A Vatican spokesman has denied reports that the Office of the Synod intercepted books that had been mailed to bishops participating in the October meeting of the Synod of Bishops. “I can deny it,” said Father Federico Lombardi, the director of the Vatican press office. He was responding to a report by journalist Edward Pentin that about 100 copies of Remaining in the Truth of Christ, a collection of essays defending Catholic teaching on marriage, had been purloined.

“The copies that arrived by mail were distributed in the mailboxes without impediment,” Father Lombardi told AP. “One person told me he even received two copies!”
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Central African Republic: Sant’Egidio launches peace appeal

Nine political leaders of the Central African Republic are making an effort to respect the election results. This is a sign of hope for one of the world’s poorest countries which has been at war since 2013

“It is time to put an end to this sad situation.” A solemn commitment has been made by four former prime ministers of the Central African Republic, the Vice President of the interim Parliament, the President for the national forum of Bangui and three more important political leaders who are running in the upcoming national elections. They met in Rome on 26 and 27 February at the Sant’Egidio headquarters in Rome and launched an appeal for peace today, addressed at the Central African and international communities.
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New Vatican leaks aim to undercut Secretariat for Economy

An Italian newspaper has printed leaked documents detailing the spending of the new Secretariat for the Economy, in an obvious effort to discredit the work of the powerful new Vatican office.

The documents published in L’Espresso showed that the Secretariat for the Economy, which has responsibility for supervision of the entire Vatican budget, had spent about €500,000 ($560,000) in its first six months. The bulk of that money was spent in an extensive review of the budgets of every Vatican office. However, L’Espresso also noted a payment of over $2,500 to a noted tailor of clerical vestments.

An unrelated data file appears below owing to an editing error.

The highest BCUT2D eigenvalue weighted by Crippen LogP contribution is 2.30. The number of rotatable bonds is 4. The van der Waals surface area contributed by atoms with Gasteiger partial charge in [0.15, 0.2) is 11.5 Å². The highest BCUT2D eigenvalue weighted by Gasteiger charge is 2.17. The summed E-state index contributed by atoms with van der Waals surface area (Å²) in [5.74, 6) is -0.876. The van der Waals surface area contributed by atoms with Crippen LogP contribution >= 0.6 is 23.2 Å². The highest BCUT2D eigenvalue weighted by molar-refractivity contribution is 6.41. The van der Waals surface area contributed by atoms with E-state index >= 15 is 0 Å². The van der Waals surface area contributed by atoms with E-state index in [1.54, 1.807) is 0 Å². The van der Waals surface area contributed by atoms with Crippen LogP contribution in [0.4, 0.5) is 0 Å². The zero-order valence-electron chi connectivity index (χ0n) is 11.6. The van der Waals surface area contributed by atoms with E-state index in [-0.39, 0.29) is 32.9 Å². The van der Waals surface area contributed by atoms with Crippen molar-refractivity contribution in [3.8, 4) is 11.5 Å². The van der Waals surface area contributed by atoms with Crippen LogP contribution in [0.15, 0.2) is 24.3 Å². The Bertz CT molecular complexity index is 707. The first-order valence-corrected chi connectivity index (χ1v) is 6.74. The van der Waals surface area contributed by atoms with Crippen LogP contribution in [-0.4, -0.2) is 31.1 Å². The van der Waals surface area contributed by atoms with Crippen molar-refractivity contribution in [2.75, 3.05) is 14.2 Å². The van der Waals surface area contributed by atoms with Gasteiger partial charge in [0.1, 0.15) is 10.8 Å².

The leaking of these internal documents bore testimony to the mounting resistance within the Vatican against the economic reforms spearhead by Cardinal George Pell, the prefect of the Secretariat for the Economy. The leaks also provided a reminder of the “Vatileaks” scandal, which plagued Pope Benedict XVI and led many cardinals to call for a thorough reform of the Vatican bureaucracy.
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Pope at Angelus: the Path of Jesus Always Brings Us to Happiness

Urges Faithful to Have Attitude of Detachment From Worldly Things, Interior Freedom

Even if we face trials, if we follow the way of Jesus, we will find happiness. With this message, Pope Francis addressed the faithful gathered in a sunny St. Peter’s Square on the Second Sunday of Lent.

The Holy Father reflected on today’s Gospel, which recounts the event of the Transfiguration, when Jesus gives Peter, James, and John a glimpse of his glory, to confirm them in the faith and encourage them to follow Him and the path of the Cross.

“Jesus doesn’t deceive us,” Pope Francis told the faithful.

Although we, like the Apostles at times were, can be scared and doubtful, this should never deter us from following our Lord.

Francis stressed that when we follow Him, we will always find happiness.

“The Lord,” he rejoiced, “is able to transform us!”
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Father Cantalamessa’s 1st Lent Homily 2015

“The Joy of the Gospel Fills the Heart and Life”

Here is the first Lenten homily given this year by the preacher of the Pontifical Household, Capuchin Father Raniero Cantalamessa.

* * *

In this first meditation of Lent, I would like to take advantage of the Holy Father’s absence, to propose a reflection on his Apostolic Exhortation Evangelii gaudium, which I would not have dared to do in his presence. Obviously, it will not be a systematic comment, but only a reflection together to make our own some of his qualifying points.

The Personal Encounter with Jesus of Nazareth

Written at the end of the Synod of Bishops on the New Evangelization, the Exhortation presents three poles of interest, which are intertwined: the subject, the object and the method of the evangelization: who must evangelize, what must be evangelized, how should one evangelize. In regard to the evangelizing subject, the Pope says that it is constituted by all the baptized: